A sole proprietorship is a way to do business, but it is not a business entity per se.  A sole proprietor’s business does not exist, and is not legally, separate from the proprietor.  This is simply an individual engaged in business.  It’s that simple.  The business has no separate, legal identity of its own. Sometimes people will refer to a single member LLC that is taxed as a disregarded entity as a sole proprietor. That is because a disregarded LLC is taxed as if it was a sole proprietorship (it especially common for accountants and CPAs who deal with single member, disregarded LLCs to refer to them as sole proprietorships because those professionals must handle the accounting and tax services for those LLCs as if they were sole proprietorships). But, for liability purposes, an LLC is not a sole proprietorship (despite the tax treatment). We are not talking here about disregarded LLCs. We are talking about single individuals who conduct business without a separate legal entity. That said, the tax treatment of sole proprietorships does apply to single member, disregarded LLCs.


Any individual engaged in a trade or business can operate as a sole proprietor.  If you are an individual doing business who took no steps to create a different type of entity, you may already be a sole proprietor. [1]


Basically, it’s all you.  You may hire employees. If so, they work for you.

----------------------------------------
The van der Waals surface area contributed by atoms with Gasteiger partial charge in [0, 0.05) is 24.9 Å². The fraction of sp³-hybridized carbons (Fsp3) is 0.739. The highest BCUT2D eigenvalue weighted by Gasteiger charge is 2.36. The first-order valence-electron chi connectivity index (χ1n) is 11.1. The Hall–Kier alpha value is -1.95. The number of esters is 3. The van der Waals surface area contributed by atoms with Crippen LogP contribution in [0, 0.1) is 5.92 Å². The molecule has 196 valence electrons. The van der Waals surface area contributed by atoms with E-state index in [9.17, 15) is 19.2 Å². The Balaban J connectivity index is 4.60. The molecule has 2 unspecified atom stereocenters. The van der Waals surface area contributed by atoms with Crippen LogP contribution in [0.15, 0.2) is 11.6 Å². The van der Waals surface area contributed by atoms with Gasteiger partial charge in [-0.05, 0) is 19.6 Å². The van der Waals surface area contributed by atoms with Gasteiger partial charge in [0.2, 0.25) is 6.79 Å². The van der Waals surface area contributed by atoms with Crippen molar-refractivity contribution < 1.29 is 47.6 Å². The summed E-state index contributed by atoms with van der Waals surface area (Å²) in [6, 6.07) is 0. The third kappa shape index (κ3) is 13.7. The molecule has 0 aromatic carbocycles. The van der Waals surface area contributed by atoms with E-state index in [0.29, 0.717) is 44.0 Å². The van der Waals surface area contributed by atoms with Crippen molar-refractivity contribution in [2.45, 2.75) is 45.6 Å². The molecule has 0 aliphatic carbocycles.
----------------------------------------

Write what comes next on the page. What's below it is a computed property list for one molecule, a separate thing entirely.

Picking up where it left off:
A sole proprietor is responsible to clients and customers, creditors, and anyone who incurs injury as a result of the goods or services.

And let’s be clear about this, because this is a big deal: sole proprietors are personally liable for all debts, obligations, and liabilities that arise in connection with the business. Sole proprietors have unlimited personal liability. This means that if a sole proprietor has personal assets, they are vulnerable to the business-related obligations and liabilities.

In most states, sole proprietors generally owe an implied contractual duty of good faith and fair dealing in carrying out the terms of any agreement into which they enter. [2]

Sole proprietors are responsible for complying with any and all laws, rules, regulations, and procedures applicable to their business endeavors and practices.


The individual sole proprietor is the business structure.


A sole proprietorship lives and dies with the sole proprietor, and can be closed by the sole proprietor.

Business earnings are the sole proprietor’s personal property.  The sole proprietor is self-employed, not an employee of the business.  Technically, earnings need not be separated from the sole proprietor’s other funds because there is no separation between the sole proprietor’s business and person, but maintaining separate accounts will likely support accounting, tax reporting, and business management.[3]


A sole proprietor must generally keep track of income and expenses using a cash, accrual, special, or hybrid accounting method selected when the first tax return is filed.


Generally, sole proprietors may file federal tax returns using a social security number as a tax identification number.  However, if you have employees you must register for and use a federal Employee Identification Number (EIN). [4]